And then his profile was rocked by tabloid headlines surrounding his personal behaviour and court cases which increasingly threatened to damage the singer’s reputation.

In 1995, he released HIStory, a compilation of old hits and new material, but failed once again to sell as many copies as predicted – and seemed to be getting increasingly desperate to attract attention.

One song, in particular, They Don’t Care About Us, was described by former supporter Steven Spielberg as anti-Semitic, while his decision to surround himself by children and a rabbi at the 1996 Brit Awards ceremony in London caused widespread controversy.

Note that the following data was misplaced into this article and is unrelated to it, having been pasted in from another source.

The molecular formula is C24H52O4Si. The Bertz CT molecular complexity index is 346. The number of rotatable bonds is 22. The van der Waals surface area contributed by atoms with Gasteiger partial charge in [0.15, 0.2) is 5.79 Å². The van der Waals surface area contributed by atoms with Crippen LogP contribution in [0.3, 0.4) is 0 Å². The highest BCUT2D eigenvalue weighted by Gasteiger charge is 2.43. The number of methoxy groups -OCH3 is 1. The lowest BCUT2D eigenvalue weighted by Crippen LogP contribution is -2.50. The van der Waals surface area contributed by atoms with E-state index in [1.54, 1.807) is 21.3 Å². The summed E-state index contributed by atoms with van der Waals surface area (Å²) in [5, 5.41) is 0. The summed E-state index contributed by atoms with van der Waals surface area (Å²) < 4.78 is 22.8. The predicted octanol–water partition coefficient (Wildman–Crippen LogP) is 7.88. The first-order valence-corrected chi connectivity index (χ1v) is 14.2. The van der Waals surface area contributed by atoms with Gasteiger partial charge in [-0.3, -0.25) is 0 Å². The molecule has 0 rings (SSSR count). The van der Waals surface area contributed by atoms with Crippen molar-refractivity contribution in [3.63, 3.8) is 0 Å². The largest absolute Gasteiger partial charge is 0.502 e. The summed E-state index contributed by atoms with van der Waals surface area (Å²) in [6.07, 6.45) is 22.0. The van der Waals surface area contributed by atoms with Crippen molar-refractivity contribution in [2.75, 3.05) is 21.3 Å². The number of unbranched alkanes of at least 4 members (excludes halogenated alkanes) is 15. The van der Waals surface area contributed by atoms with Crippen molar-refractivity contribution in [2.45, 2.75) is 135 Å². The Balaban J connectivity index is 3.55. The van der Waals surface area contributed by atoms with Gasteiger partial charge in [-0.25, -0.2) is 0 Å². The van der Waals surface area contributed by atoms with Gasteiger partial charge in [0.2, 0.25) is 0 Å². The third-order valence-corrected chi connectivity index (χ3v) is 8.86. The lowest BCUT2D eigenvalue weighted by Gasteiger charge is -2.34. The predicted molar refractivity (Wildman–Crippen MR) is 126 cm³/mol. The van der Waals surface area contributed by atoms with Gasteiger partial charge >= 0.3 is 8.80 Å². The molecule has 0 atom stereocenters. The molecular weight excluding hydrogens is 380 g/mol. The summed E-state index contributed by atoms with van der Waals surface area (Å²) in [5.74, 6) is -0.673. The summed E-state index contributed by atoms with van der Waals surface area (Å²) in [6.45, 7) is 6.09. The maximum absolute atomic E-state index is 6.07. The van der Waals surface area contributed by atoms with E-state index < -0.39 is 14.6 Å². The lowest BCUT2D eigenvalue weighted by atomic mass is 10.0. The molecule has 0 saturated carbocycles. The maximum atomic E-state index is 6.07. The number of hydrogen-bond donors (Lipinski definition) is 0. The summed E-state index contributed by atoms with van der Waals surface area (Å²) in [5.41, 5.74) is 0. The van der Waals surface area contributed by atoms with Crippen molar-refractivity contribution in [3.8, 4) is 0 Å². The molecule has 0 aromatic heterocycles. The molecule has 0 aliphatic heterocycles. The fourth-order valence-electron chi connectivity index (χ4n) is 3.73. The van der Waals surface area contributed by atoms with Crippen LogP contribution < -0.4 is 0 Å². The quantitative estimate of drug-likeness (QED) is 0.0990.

By the time of the release of Jackson’s final album Invincible, in 2001, sales had all but dwindled and it failed to maintain a consistent chart position.

Jackson subsequently disappeared from the music scene but regularly made the headlines owing to some bizarre behaviour and court cases involving child molestation charges that threatened to tarnish his image.

He rode the storm, however, and owing to the continued support of his die-hard fanbase announced a series of comeback concerts earlier this year, which were due to have started at the O2 Arena on July 13.

The tickets sold out in record time and prompted rumours of new material from the singer. But many friends and medical experts had predicted the singer would find the 50-gig marathon a risky proposition that his body would struggle to cope with.

Many have since speculated that the tour, and its pressures, may have contributed to the singer’s untimely death.